Early next year Endymion will be exploring some fantastic chamber works with two concerts in January 2012 focussing on Quintets. Far from being the “fifth wheel” at the chamber music party, the Quintet will be taking centre stage to prove that the harmony and balance of the four-person Quartet is not the only way to true musical elegance.
Endymion’s first concert is on 20th January at King’s Place in London, where we’ll be indulging in an all-Brahms programme, performing his two String Quintets and his Clarinet Quintet. Both String Quintets are scored for an extra viola (rather than an extra cello), leading to a warm sound-palette which is complemented by some typically Brahmsian harmonies and modulations, especially in the first movement of String Quintet No.1. By the time Brahms began writing his first String Quintet (reportedly his favourite chamber work) in 1882, he had left some of the classical sobriety of the two famous String Sextets of the 1860s behind him. Instead, we find a clever and high-spirited Romantic take on some well-known Baroque forms, such as the Sarabande and Fugue. The second String Quintet calls on some of the same folksy rhythms and melodies as his friend Antonín Dvorák, albeit always with Germanic shading. Brahms came out of retirement especially in order to write the Clarinet Quintet for the clarinettist Richard Mühlfeld, along with a Trio and two Sonatas, and it is often considered Brahms’ greatest work for chamber ensemble. Tickets for the concert are on sale here.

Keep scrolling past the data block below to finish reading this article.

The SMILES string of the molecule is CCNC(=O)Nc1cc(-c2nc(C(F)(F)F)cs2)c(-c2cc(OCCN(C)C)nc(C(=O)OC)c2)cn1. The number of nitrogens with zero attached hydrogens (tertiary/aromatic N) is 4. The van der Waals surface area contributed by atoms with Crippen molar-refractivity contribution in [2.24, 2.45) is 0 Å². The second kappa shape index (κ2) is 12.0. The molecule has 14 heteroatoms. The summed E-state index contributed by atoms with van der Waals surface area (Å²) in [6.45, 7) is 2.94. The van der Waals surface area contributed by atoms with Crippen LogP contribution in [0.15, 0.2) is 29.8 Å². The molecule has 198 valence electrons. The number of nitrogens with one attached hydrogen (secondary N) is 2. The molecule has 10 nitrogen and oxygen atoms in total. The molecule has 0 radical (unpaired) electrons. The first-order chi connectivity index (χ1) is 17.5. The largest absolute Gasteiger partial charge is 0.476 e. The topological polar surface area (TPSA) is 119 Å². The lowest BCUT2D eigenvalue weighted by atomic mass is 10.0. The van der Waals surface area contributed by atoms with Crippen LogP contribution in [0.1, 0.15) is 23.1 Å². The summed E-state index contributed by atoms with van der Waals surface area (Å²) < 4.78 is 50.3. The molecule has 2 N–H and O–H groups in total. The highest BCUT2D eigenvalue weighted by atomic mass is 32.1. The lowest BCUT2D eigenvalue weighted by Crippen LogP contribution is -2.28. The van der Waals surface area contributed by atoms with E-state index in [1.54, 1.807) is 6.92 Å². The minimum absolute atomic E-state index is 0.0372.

We’ve also been invited back to the University of Surrey in Guildford after our successful Mahler concert in July. On 29th January we’ll be performing an afternoon concert at 3pm of three Clarinet Quintets by Brahms, Mozart and Philip Venables. Mozart’s famous work was one of the very first written for that instrument combination, establishing the Clarinet in the chamber music repertoire, and undoubtedly forming a model for Brahms’ own Quintet a century later. Originally written for the basset clarinet, it has become one of the most popular chamber works of the last few centuries through its simple and joyous lyricism and faultless structural elegance. The Prelude by Philip Venables, written in 2006 (the 250th Anniversary of Mozart’s birth) for the Sounds New MozartNOW Festival in Canterbury in 2006, is indeed a prelude to Mozart quintet’s itself. Dissecting, manipulating and elaborating on the first two bars of Mozart’s quintet, Venables explores not only Mozart’s work but also the Clarinet quintet medium in a thoroughly absorbing fashion.
We’re also looking forward to coaching some of the students in Guildford on 31st January.